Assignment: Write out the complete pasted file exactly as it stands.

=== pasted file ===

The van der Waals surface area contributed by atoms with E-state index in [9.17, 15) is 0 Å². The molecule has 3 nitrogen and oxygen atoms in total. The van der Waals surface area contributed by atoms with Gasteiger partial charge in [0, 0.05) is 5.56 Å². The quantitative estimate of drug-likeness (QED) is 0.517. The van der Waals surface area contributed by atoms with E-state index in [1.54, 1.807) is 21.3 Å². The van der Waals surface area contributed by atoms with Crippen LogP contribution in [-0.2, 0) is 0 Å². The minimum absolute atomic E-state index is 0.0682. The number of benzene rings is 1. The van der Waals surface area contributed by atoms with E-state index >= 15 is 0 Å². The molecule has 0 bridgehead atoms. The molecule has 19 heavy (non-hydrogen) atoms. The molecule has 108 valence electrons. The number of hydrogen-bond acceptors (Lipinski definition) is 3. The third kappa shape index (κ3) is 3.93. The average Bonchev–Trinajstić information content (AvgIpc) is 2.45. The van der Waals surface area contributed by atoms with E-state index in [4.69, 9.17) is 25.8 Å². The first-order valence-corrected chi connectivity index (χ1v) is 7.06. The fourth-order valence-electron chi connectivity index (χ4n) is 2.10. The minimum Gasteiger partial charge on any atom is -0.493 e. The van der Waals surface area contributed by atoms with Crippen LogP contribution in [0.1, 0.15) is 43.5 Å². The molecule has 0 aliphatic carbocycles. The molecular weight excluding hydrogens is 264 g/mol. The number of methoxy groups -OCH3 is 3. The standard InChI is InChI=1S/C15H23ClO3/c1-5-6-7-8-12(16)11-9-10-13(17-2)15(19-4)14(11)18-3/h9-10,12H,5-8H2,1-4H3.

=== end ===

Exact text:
The van der Waals surface area contributed by atoms with E-state index in [9.17, 15) is 0 Å². The molecule has 3 nitrogen and oxygen atoms in total. The van der Waals surface area contributed by atoms with Gasteiger partial charge in [0, 0.05) is 5.56 Å². The quantitative estimate of drug-likeness (QED) is 0.517. The van der Waals surface area contributed by atoms with E-state index in [1.54, 1.807) is 21.3 Å². The van der Waals surface area contributed by atoms with Crippen LogP contribution in [-0.2, 0) is 0 Å². The minimum absolute atomic E-state index is 0.0682. The number of benzene rings is 1. The van der Waals surface area contributed by atoms with E-state index >= 15 is 0 Å². The molecule has 0 bridgehead atoms. The molecule has 19 heavy (non-hydrogen) atoms. The molecule has 108 valence electrons. The number of hydrogen-bond acceptors (Lipinski definition) is 3. The third kappa shape index (κ3) is 3.93. The average Bonchev–Trinajstić information content (AvgIpc) is 2.45. The van der Waals surface area contributed by atoms with E-state index in [4.69, 9.17) is 25.8 Å². The first-order valence-corrected chi connectivity index (χ1v) is 7.06. The fourth-order valence-electron chi connectivity index (χ4n) is 2.10. The minimum Gasteiger partial charge on any atom is -0.493 e. The van der Waals surface area contributed by atoms with Crippen LogP contribution in [0.1, 0.15) is 43.5 Å². The molecule has 0 aliphatic carbocycles. The molecular weight excluding hydrogens is 264 g/mol. The number of methoxy groups -OCH3 is 3. The standard InChI is InChI=1S/C15H23ClO3/c1-5-6-7-8-12(16)11-9-10-13(17-2)15(19-4)14(11)18-3/h9-10,12H,5-8H2,1-4H3.